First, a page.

Mike Campbell Q&A: On the Dirty Knobs’ ‘Wreckless Abandon,’ Songwriting and Tom Petty & the Heartbreakers’ Legacy


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For decades, Mike Campbell dutifully served as Tom Petty’s right hand man in the Heartbreakers, laying down scorching licks and co-writing some of the band’s most popular songs, namely “Refugee” and “Here Comes My Girl,” “Runnin’ Down A Dream,” “A Woman In Love (It’s Not Me),” “You Got Lucky,” among countless others.

Less concerned with showing off his virtuoso skills, Campbell crucially plays for the songs, creating memorable licks, powerful riffs and solos that enhance and elevate the material. Given his flights of fanciful six-string magic it’s no wonder that Mike Campbell is championed as one of classic rock greats, balancing a bruising bluesy sound that draws comparisons to Peter Green, Eric Clapton, Jimmy Page and Jeff Beck with the creamy melodic inventiveness of George Harrison and The Byrds’ Roger McGuinn in their prime.

Since Petty’s tragic passing in October of 2017, Campbell has kept busy touring the globe with Fleetwood Mac, replacing Lindsey Buckingham. Away from the Heartbreakers, Campbell has enjoyed major success as a songwriter, penning the music for two classic Don Henley hits, “Boys Of Summer” and “Heart Of The Matter.” And while free from his commitments with The Heartbreakers, for the past few years, Mike’s flexed his wares fronting his band The Dirty Knobs and playing occasional local club shows.

Now that the Heartbreakers are history, Campbell and the Dirty Knobs have regrouped — and this week, the band’s debut full-length album, Wreckless Abandon, is out after a few schedule delays caused by the COVID-19 pandemic. Enjoy an interview with Mike Campbell below.

(Note: Catch the Dirty Knobs’ live stream gig from the Troubadour on Friday, Nov. 20!) 

 

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Rock Cellar: Mike, what’s the most Gainesville thing about you?

Mike Campbell: (laughs) That’s a question I haven’t heard before. Jeez, most Gainesville thing about me. Great question … Let me think for a second. Well, I went to Gainesville to go to college. I guess what I picked up and what I nurtured in Gainesville was a sense of freedom of what I wanted to do and I carried that with me.

Rock Cellar: The Dirty Knobs were an entity while you were in Tom Petty & The Heartbreakers. When did you first connect with the musicians in the Dirty Knobs and how did that project come about?

Mike Campbell: Well, I met the guys as it turns out quite a while ago, about 15 years ago. It was a very organic situation, I met the guitar player, Jason Sinay, at a session I was doing and we hit it off immediately. And then I had a bunch of songs through the years with the Heartbreakers — I wrote a lot of songs all the time. I’d always give them to Tom and I if I was lucky when I’d get together with Tom he’d write to one of them.

But I had a lot of stuff left over, so it was piling up for me and I wanted to record it just to see what it sounded like. Jason came over one day and a roadie suggested a drummer, Matt Laug, and he suggested a bass player that he’d worked with named Lance Morrison. So they all came over and we started recording in the studio and we had so much fun doing it that we decided to go play some bars and try the songs out live.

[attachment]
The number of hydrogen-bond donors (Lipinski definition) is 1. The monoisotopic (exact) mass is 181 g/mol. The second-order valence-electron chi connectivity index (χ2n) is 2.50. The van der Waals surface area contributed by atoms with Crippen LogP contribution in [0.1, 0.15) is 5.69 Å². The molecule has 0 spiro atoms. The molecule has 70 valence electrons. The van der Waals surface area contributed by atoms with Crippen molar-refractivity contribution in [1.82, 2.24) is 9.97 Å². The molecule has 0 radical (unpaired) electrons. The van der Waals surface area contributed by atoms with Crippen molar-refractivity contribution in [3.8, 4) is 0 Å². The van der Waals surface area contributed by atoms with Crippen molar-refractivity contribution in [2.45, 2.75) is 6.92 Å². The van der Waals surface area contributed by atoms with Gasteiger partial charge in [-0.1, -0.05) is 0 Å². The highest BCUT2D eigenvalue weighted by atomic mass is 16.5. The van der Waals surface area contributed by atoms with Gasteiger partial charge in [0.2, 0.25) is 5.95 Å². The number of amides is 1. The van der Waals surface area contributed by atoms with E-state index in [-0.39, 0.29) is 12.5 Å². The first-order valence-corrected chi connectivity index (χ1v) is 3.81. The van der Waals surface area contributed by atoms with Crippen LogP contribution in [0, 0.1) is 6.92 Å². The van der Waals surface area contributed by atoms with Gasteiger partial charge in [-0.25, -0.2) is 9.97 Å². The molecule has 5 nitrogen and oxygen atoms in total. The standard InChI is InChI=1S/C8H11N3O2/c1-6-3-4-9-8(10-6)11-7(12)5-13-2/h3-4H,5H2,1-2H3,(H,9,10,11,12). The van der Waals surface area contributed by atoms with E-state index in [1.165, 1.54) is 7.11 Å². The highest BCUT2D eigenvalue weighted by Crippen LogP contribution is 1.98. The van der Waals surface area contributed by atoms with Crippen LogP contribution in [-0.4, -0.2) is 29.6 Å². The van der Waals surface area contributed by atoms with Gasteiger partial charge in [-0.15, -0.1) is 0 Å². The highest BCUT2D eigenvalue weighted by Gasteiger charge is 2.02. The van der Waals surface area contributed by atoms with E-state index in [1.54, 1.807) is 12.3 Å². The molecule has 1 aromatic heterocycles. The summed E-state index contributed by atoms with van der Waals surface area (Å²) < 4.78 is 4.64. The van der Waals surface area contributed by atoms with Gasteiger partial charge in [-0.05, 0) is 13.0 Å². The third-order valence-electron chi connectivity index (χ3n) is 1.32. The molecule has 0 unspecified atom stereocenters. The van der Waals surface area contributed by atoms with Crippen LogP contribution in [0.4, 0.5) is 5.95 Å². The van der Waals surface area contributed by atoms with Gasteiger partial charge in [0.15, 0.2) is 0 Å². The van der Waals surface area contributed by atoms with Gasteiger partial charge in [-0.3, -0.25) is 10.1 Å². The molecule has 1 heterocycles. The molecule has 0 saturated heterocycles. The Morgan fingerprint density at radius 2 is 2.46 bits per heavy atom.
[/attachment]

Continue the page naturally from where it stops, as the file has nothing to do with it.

And so I would do that every chance I got because it was so much fun between Heartbreakers tours. There would be a year or two sometimes between Heartbreakers tours. We just started  recording and playing for fun and I guess a couple of years into it I realized that it was a really good band and thought at some point I’d like to put the music out for everybody to hear it. But I never felt comfortable doing it while the Heartbreakers were still active, because that was my main thing. And out of respect for Tom I wouldn’t want to be putting my energy somewhere else when he needed me. And in the back of my mind I always figured that well, someday the Heartbreakers will take a long hiatus or will wind down and then I’ll focus solely on The Dirty Knobs and as things have worked out, that’s where I’m at now and we’re ready to go.

Rock Cellar: Listening to “Wreckless Abandon,” the first single from the album, that song erupts out of the speakers. Was that song one you had written for the Heartbreakers and presented to Tom?

Mike Campbell: That was a newer song actually, I’m trying to remember to see if I even wrote that back then. I don’t think I had that song in a form to show it to Tom yet. But it is a newer song and I love it. It probably has strains of The Heartbreakers in it because of the Rickenbacker 12-string and the type of chords I was using. But that’s the way I play. Anything I do has a tendency to have some Heartbreakers strains in it because that’s basically who I am. But that song has its own identity, I think.

Rock Cellar: That song carries a distinct flavor of power pop, bringing to mind the songs found on Tom Petty & The Heartbreakers second album, You’re Gonna Get It!

Mike Campbell: Well, thank you. I do miss Tom tremendously every day. One of the saddest things about losing my friend is to not be able to write these songs with him. It would have been great to give him the music and see what he came up with. But unfortunately, I’m left on my own now.